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The Animal Life
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My interest in animals takes me in the following direction: In order to (attempt) to understand different animals, and use them as partners in looking at the world and at myself, I'll employ speculative extrapolation, making assumptions and observations and taking guesses about what it's like to be a goat in a barnyard or a moth or a horse in George Eliot's Middlemarch. There's something peculiar about �[BULLET]probing�[BULLET] a living creature�" it is almost always actively �[BULLET]probing�[BULLET] you right back, working to understand you as you work to understand it, observing you in order to establish or tweak its own sense of self, as you do the same, guessing at your way of seeing the world, in order to enlarge its own way, even as you guess at its way of seeing the world in order to enlarge yours. This makes the task of writing about animals�"even animals in literature and non-fiction�"oddly reflexive. It is unclear whether Blake's tiger gets its awesome power from its creator, or if the creator derives a sense of power and fearlessness from looking into the creature's eyes�" both things happen at once. In Jorie Graham's �[BULLET]The Lady and the Uni- corn and Other Tapestries,�[BULLET] Graham is able to see herself in the act of creation from the perspec- tive of a quail covey; and doing this she realizes that the quails' strange way of flight embodies her way of thinking and writing. My socialized (milking) goats see me as a source of food and companionship. I relate to them, at times, almost as a father. My sheep and more wild goats are less sure what to make of me; I'm half threat half curiosity. My sense of myself when interacting with these semi-domesticated animals is more complex�" I confront my own largeness, my dependence on my hands' dexterity opening gates and moving water buckets, doing things they cannot. I see, also, the strangeness and absurdity of so many of my movements and purposes and ideas, which to them are spurious or irrelevant. Our understanding of animals�"and thus of our- selves when interacting with them or thinking about them�"does not flow in one direction. It is shaped by their understanding of us.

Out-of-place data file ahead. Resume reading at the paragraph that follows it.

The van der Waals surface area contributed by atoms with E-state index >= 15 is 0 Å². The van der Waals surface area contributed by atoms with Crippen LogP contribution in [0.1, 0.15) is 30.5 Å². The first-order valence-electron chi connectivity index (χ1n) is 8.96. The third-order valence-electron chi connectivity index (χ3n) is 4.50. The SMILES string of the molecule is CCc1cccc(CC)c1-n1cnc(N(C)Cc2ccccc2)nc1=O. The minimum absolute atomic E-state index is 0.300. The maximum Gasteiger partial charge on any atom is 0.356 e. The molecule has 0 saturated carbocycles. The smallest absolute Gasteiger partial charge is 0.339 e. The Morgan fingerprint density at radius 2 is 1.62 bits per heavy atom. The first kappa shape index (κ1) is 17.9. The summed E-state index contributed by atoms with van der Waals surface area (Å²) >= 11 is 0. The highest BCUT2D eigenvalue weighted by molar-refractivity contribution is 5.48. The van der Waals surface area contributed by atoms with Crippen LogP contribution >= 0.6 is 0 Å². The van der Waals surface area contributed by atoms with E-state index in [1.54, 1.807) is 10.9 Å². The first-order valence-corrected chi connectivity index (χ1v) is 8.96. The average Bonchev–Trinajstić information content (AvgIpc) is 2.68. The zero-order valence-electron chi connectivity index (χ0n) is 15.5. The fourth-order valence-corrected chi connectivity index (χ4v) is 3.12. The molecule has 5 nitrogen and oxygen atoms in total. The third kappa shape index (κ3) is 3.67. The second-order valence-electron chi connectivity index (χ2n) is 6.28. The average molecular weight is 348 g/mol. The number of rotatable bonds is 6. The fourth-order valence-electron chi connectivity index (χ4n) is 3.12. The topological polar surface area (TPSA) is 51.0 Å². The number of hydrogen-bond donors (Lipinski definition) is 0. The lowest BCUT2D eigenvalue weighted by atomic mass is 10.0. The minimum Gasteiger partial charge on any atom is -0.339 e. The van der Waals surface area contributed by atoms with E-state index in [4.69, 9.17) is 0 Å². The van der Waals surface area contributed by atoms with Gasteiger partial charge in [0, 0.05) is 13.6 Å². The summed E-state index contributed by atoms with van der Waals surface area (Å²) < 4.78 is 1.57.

- Masters Theses